BTW - you should definitely do some testing with your full test data as another poster suggested, but I can see why you might not need that for initial development. Just don't forget to include that as part of QA at some point.

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Here's a version of the accepted answer optimised for sparsely populated data models. It checks for the existence of data in a FK chain before adding it to the deletion list. I use it to clean up test data.

Don't use it in an active transactional db- it will hold locks way too long.

/*
-- ============================================================================
-- Purpose: Performs a cascading hard-delete.
--          Not for use on an active transactional database- it holds locks for too long.
--          (http://stackoverflow.com/questions/116968/in-sql-server-2005-can-i-do-a-cascade-delete-without-setting-the-property-on-my)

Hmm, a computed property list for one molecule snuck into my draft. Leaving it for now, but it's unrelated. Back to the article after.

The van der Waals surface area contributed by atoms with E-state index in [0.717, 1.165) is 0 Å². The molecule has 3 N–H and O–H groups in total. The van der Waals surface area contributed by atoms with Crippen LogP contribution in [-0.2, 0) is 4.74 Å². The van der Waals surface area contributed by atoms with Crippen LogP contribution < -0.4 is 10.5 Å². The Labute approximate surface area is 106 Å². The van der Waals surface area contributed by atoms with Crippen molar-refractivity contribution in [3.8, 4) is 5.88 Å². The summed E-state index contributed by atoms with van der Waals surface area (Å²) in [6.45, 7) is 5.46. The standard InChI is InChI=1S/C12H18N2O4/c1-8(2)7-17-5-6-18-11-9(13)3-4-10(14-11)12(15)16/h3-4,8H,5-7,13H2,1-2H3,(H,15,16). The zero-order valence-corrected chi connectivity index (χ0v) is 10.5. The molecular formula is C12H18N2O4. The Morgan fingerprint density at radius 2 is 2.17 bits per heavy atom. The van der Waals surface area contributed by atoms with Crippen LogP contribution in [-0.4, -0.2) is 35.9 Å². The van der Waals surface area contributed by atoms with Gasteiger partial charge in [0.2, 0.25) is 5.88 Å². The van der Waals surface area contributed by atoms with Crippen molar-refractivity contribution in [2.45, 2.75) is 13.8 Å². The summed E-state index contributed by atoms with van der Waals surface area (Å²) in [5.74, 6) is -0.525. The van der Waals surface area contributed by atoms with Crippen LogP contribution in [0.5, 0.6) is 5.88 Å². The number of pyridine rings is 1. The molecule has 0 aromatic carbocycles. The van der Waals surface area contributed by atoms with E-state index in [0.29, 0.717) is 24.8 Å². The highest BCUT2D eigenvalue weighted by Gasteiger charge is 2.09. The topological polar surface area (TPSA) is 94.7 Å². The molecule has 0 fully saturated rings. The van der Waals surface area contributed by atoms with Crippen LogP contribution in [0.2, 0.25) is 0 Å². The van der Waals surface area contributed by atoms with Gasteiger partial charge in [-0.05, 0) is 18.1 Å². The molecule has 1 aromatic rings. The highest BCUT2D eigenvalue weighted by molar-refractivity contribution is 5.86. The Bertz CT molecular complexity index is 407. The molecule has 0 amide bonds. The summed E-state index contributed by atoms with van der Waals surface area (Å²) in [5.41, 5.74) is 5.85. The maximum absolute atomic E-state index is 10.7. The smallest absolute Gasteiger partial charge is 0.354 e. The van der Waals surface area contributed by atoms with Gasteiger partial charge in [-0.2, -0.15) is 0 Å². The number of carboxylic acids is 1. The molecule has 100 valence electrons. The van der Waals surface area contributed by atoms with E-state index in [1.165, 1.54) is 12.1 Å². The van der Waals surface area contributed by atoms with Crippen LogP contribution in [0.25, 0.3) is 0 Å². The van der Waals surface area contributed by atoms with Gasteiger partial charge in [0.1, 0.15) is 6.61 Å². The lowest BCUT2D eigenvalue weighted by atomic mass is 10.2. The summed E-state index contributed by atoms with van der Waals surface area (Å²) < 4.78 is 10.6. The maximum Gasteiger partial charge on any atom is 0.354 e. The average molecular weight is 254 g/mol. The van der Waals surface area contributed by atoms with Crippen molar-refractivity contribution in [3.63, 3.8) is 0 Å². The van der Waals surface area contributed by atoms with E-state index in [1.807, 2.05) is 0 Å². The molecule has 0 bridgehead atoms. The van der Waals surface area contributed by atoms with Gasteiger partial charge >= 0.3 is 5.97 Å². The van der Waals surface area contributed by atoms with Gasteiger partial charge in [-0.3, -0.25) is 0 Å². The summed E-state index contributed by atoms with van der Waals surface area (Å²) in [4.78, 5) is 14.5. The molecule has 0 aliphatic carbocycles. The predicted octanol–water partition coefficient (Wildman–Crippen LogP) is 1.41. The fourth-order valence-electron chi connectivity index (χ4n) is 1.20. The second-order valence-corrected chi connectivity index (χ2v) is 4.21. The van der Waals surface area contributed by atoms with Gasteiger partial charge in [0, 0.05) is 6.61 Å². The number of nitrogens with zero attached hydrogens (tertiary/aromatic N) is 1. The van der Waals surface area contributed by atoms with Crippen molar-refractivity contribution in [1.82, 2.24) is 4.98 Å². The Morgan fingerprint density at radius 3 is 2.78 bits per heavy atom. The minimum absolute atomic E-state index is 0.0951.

-- eg:
exec dbo.hp_Common_Delete 'tblConsumer', 'Surname = ''TestDxOverdueOneReviewWm''', 1
-- ============================================================================
*/
create proc [dbo].[hp_Common_Delete]
(
    @TableName sysname, 
    @Where nvarchar(4000),  -- Shouldn't include 'where' keyword, e.g. Surname = 'smith', NOT where Surname = 'smith'
    @IsDebug bit = 0
)
as
set nocount on

begin try
    -- Prepare tables to store deletion criteria.  
    -- #tmp_to_delete stores criteria that is tested for results before being added to #to_delete
    create table #to_delete
    (
        id int identity(1, 1) primary key not null,
        criteria nvarchar(4000) not null,
        table_name sysname not null,
        processed bit not null default(0)
    )
    create table #tmp_to_delete 
    (
        id int primary key identity(1,1), 
        criteria nvarchar(4000) not null, 
        table_name sysname not null
    )

    -- Open a transaction (it'll be a long one- don't use this on production!)
    -- We need a transaction around criteria generation because we only